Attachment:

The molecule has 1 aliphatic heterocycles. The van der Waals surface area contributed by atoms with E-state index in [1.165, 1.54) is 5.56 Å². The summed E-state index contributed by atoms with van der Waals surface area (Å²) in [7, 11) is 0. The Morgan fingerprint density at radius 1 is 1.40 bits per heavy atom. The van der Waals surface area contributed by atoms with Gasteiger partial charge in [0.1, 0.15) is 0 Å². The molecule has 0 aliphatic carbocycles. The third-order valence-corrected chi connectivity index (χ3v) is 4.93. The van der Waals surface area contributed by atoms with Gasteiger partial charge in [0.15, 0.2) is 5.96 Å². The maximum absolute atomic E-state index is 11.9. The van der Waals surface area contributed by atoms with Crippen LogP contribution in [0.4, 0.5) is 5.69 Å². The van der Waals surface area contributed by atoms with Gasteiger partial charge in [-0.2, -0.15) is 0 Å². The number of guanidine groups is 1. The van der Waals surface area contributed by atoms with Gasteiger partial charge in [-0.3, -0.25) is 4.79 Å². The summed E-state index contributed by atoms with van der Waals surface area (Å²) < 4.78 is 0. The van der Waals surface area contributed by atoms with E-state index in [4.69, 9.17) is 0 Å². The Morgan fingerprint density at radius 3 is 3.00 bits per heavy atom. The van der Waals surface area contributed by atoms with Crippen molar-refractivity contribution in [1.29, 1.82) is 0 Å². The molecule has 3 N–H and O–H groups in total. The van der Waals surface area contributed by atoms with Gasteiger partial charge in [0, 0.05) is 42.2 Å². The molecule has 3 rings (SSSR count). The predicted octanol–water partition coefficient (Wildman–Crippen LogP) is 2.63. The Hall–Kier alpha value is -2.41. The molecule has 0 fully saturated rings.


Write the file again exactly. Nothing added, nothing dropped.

The molecule has 1 aliphatic heterocycles. The van der Waals surface area contributed by atoms with E-state index in [1.165, 1.54) is 5.56 Å². The summed E-state index contributed by atoms with van der Waals surface area (Å²) in [7, 11) is 0. The Morgan fingerprint density at radius 1 is 1.40 bits per heavy atom. The van der Waals surface area contributed by atoms with Gasteiger partial charge in [0.1, 0.15) is 0 Å². The molecule has 0 aliphatic carbocycles. The third-order valence-corrected chi connectivity index (χ3v) is 4.93. The van der Waals surface area contributed by atoms with Gasteiger partial charge in [0.15, 0.2) is 5.96 Å². The maximum absolute atomic E-state index is 11.9. The van der Waals surface area contributed by atoms with Crippen LogP contribution in [0.4, 0.5) is 5.69 Å². The van der Waals surface area contributed by atoms with Gasteiger partial charge in [-0.2, -0.15) is 0 Å². The number of guanidine groups is 1. The van der Waals surface area contributed by atoms with Gasteiger partial charge in [-0.3, -0.25) is 4.79 Å². The summed E-state index contributed by atoms with van der Waals surface area (Å²) < 4.78 is 0. The van der Waals surface area contributed by atoms with E-state index in [4.69, 9.17) is 0 Å². The Morgan fingerprint density at radius 3 is 3.00 bits per heavy atom. The van der Waals surface area contributed by atoms with Crippen molar-refractivity contribution in [1.29, 1.82) is 0 Å². The molecule has 3 N–H and O–H groups in total. The van der Waals surface area contributed by atoms with Gasteiger partial charge in [0, 0.05) is 42.2 Å². The molecule has 3 rings (SSSR count). The predicted octanol–water partition coefficient (Wildman–Crippen LogP) is 2.63. The Hall–Kier alpha value is -2.41. The molecule has 0 fully saturated rings.